User published Content and User Submissions do not represent the views of Bushl or any individual associated with Bushl, and we do not control this Content. In no event shall you represent or suggest, directly or indirectly, Bushl’s endorsement of user published Content. Bushl does not vouch for the accuracy or credibility of any user published Content on our Sites or User Submissions published through our Services, and do not take any responsibility or assume any liability for any actions you may take as a result of reviewing any such user published Content or User Submission. Through your use of the Sites and Services, you may be exposed to Content that you may find offensive, objectionable, harmful, inaccurate or deceptive. There may also be risks of dealing with underage persons, people acting under false pretense, international trade issues and foreign nationals. By using our Site and Services, you assume all associated risks.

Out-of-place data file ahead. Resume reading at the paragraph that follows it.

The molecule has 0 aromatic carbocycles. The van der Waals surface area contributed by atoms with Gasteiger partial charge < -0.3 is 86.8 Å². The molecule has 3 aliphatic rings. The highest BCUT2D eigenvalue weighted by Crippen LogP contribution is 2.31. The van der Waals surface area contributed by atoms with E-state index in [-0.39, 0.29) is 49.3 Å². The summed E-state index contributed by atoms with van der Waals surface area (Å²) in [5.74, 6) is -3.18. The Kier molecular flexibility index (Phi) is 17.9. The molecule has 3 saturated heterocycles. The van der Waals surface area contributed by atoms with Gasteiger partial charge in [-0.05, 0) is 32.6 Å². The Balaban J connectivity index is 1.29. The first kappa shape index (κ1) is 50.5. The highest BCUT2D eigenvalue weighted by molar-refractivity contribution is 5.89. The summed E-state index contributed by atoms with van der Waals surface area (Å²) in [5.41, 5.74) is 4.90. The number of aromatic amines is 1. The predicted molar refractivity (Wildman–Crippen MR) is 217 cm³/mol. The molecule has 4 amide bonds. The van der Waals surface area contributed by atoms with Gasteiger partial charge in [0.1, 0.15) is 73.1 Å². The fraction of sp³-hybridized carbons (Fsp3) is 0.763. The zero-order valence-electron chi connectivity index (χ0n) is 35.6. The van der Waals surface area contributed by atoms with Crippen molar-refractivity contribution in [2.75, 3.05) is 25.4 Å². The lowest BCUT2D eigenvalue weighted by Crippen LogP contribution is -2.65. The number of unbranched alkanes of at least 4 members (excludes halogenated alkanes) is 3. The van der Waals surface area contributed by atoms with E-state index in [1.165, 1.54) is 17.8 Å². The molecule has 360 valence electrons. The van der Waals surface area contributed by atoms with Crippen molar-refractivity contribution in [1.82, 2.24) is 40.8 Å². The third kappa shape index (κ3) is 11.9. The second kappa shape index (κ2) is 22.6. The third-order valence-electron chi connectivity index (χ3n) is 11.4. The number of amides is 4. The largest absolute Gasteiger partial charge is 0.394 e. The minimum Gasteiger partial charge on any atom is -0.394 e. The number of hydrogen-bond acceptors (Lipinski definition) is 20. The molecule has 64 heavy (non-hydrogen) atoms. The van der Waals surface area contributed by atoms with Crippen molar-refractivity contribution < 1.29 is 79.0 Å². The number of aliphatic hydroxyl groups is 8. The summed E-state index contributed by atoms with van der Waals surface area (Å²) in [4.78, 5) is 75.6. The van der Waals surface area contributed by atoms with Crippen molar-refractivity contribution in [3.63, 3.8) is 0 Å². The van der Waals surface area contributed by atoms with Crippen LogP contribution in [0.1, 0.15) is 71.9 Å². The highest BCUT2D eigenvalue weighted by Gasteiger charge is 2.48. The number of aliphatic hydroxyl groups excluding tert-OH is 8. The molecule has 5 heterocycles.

14. Advertising Rights. Bushl reserves the right to sell, license and/or display any advertising, attribution, links, promotional and/or distribution rights in connection with your User Submissions, and Bushl and its licensors or affiliates will be entitled to retain any and all revenue generated from any sales or licenses of such advertising, attribution, links, or promotional or distribution rights. Nothing in these additional terms obligates or may be deemed to obligate Bushl to sell, license or offer to sell or license any advertising, promotion or distribution rights.